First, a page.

Skip to main content

The potential effects of temperature on outpatient visits: a case study in Chiang Mai, Thailand


Climate change is a crucial cause of health issues, as reported in many studies. Temperature is one of the important factors related to extreme weather. Chiang Mai, the center of the north of Thailand, is also affected by temperature changes that have led to many outpatient visits. Better information will help the health service to be well-prepared. This research applied typical meteorological data and solar radiation into the distributed lag nonlinear model and a quasi-Poisson regression model. The “hot effect” and “cold effect” on outpatient visits caused by respiratory diseases, dermatophytosis, and intestinal infectious diseases in a public Chiang Mai hospital between January 2015 and December 2019 were then investigated. Of the 185,202 cases, results showed that all of the diseases mentioned had more than 10% of relative risk (RR) in cold effects. However, the RR of dermatophytosis was found to be 114%, a very high risk. In the case of hot effects, the patients of the age 19–29 have relatively high RR over 20% for respiratory diseases and dermatophytosis. It was also observed that cold effects lasted longer than hot effects.

This is a preview of subscription content, access via your institution.

Fig. 1
Fig. 2
Fig. 3
Fig. 4
Fig. 5
Fig. 6


Download references


The authors wish to thank the Thai Meteorological Department and the Department of Alternative Energy Development and Efficiency, Ministry of Energy, for providing the meteorological data. We also thank the Med CMU operation and data management center, Faculty of Medicine, Chiang Mai University, for outpatient data. The authors are grateful to Mr. John Tucker, MA in Language Testing, University of Lancaster, for kind help in the English correction.


We greatly appreciate the financial support from the Centre of Excellence in Mathematics, The Commission on Higher Education, Thailand, and Chiang Mai University, Thailand.

Author information

Authors and Affiliations



Khuanchanok Chaichana: Conceptualization, Methodology, Formal Analysis, Writing - Original Draft. Amornphat Kitro: Validation, Writing - Review & Editing. Supanut Chaidee: Writing - Original Draft, Review & Editing. Thaned Rojsiraphisal: Supervision, Writing - Review & Editing.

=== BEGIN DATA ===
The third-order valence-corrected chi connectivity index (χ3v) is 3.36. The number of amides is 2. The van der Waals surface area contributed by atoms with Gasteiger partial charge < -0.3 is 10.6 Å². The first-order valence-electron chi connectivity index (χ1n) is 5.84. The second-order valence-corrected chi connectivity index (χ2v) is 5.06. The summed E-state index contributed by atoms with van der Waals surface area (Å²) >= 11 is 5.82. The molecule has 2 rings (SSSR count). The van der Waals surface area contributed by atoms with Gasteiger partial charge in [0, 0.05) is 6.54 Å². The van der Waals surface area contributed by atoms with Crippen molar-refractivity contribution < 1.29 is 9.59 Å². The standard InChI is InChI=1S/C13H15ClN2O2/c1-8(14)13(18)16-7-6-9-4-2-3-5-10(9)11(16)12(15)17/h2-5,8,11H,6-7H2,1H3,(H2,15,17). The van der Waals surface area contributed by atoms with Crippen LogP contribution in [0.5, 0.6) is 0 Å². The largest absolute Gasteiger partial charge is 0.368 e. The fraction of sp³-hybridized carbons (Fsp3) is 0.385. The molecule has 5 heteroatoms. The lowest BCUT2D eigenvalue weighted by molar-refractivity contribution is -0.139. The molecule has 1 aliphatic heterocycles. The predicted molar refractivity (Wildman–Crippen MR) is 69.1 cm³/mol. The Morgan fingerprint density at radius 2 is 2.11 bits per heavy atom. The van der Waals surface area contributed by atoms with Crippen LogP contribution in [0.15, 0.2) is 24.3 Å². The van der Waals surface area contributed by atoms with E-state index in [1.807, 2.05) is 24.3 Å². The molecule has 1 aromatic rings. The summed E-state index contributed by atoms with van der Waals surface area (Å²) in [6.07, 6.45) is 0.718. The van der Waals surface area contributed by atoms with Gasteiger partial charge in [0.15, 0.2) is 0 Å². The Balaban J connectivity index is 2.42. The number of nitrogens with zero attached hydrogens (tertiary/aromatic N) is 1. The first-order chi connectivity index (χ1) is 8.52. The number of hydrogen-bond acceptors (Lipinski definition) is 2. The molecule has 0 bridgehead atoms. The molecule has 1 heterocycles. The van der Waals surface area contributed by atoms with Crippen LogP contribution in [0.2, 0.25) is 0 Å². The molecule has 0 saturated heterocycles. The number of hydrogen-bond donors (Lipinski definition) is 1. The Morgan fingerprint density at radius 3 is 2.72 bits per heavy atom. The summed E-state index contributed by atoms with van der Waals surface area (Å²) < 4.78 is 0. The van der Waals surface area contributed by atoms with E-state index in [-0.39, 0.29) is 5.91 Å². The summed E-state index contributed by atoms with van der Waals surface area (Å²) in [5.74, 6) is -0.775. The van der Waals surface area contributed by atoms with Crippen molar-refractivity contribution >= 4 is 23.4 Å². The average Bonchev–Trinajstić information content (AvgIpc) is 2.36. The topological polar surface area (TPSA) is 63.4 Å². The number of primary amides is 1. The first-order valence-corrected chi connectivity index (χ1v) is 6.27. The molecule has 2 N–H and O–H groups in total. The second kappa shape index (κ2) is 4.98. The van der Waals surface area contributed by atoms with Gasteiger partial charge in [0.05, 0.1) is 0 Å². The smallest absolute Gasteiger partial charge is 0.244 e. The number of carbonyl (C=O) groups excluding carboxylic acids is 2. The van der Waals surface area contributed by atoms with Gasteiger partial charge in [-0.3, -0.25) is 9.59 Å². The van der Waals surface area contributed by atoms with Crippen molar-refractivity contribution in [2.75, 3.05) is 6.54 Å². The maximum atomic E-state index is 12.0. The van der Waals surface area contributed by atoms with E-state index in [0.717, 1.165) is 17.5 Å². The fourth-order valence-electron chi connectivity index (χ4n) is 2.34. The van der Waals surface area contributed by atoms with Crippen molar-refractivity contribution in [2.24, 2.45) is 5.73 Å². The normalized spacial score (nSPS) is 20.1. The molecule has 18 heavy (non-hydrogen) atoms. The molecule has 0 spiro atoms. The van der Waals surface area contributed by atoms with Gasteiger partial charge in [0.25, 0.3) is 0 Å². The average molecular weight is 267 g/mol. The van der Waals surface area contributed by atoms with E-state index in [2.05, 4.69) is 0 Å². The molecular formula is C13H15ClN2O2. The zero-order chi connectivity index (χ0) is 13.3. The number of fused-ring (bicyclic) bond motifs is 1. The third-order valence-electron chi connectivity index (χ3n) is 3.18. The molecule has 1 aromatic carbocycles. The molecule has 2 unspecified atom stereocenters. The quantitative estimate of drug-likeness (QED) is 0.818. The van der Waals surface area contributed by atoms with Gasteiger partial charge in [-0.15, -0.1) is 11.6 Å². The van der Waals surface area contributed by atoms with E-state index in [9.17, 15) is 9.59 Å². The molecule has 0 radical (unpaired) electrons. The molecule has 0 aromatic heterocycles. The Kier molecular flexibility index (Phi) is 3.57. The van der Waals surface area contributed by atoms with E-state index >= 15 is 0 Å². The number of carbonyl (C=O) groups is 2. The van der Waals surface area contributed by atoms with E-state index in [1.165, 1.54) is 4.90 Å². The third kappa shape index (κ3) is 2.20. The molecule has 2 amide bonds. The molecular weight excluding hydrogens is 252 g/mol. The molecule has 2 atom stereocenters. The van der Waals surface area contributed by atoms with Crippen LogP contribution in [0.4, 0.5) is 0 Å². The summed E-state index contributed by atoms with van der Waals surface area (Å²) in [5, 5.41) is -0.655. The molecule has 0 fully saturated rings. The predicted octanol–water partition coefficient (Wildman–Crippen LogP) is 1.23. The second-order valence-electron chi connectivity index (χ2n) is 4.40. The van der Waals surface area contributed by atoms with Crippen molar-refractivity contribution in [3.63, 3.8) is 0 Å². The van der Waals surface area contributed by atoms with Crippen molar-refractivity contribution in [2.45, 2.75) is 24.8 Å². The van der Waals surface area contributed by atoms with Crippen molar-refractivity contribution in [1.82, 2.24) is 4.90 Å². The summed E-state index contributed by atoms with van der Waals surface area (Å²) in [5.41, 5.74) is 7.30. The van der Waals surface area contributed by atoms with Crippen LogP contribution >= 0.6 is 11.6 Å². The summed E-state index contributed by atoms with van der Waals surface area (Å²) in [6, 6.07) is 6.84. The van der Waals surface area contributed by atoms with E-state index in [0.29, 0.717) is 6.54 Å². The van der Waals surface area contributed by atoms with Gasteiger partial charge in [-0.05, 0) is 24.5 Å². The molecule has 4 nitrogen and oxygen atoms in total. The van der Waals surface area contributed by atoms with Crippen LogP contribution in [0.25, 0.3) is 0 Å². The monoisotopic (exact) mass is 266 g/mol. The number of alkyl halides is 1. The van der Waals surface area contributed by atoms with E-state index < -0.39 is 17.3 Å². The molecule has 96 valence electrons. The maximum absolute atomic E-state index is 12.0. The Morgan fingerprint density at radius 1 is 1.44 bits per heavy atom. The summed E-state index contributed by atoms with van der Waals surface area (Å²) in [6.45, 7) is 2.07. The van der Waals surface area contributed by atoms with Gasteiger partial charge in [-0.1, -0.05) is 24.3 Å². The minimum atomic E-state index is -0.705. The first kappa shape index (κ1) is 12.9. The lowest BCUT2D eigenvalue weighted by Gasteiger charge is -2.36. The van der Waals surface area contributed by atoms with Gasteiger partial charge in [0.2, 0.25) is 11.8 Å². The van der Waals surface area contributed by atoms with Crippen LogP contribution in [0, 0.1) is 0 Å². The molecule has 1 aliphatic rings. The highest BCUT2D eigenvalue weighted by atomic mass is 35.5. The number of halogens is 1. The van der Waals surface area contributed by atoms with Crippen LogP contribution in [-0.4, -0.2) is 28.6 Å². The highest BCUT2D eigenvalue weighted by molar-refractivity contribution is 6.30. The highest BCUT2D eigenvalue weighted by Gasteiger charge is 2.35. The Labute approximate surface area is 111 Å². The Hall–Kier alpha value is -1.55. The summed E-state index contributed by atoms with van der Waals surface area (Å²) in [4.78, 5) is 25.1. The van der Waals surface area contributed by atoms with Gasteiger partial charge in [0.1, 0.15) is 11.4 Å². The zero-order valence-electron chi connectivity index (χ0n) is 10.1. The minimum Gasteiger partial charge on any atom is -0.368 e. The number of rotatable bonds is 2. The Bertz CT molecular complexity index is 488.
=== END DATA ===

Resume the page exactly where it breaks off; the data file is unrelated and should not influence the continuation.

Corresponding author

Correspondence to Khuanchanok Chaichana.

Ethics declarations

Competing interests

The authors declare no competing interests.

Additional information

Responsible Editor: Lotfi Aleya

Availability of data and materials

The data that support the findings of this study are available from the Med CMU operation and data management center, but restrictions apply to the availability of these data, which were used under license for the current study, and so are not publicly available. Data are, however, available from the authors upon reasonable request and with permission of the Med CMU operation and data management center.

Ethical approval

This study was approved as an exemption for ethical research by the Faculty of Medicine, Chiang Mai University. (ID: NONE-2563-07781 issued on January 13, 2021)

Publisher’s note

Springer Nature remains neutral with regard to jurisdictional claims in published maps and institutional affiliations.

Rights and permissions

Reprints and Permissions

About this article

Verify currency and authenticity via CrossMark

Cite this article

Chaichana, K., Kitro, A., Chaidee, S. et al. The potential effects of temperature on outpatient visits: a case study in Chiang Mai, Thailand. Environ Sci Pollut Res 28, 64431–64439 (2021).

Download citation

  • Received:

  • Accepted:

  • Published:

  • Issue Date:

  • DOI:


  • Temperature
  • Outpatient visits
  • Relative risk
  • Distributed lag nonlinear model (DLNM)
  • Regression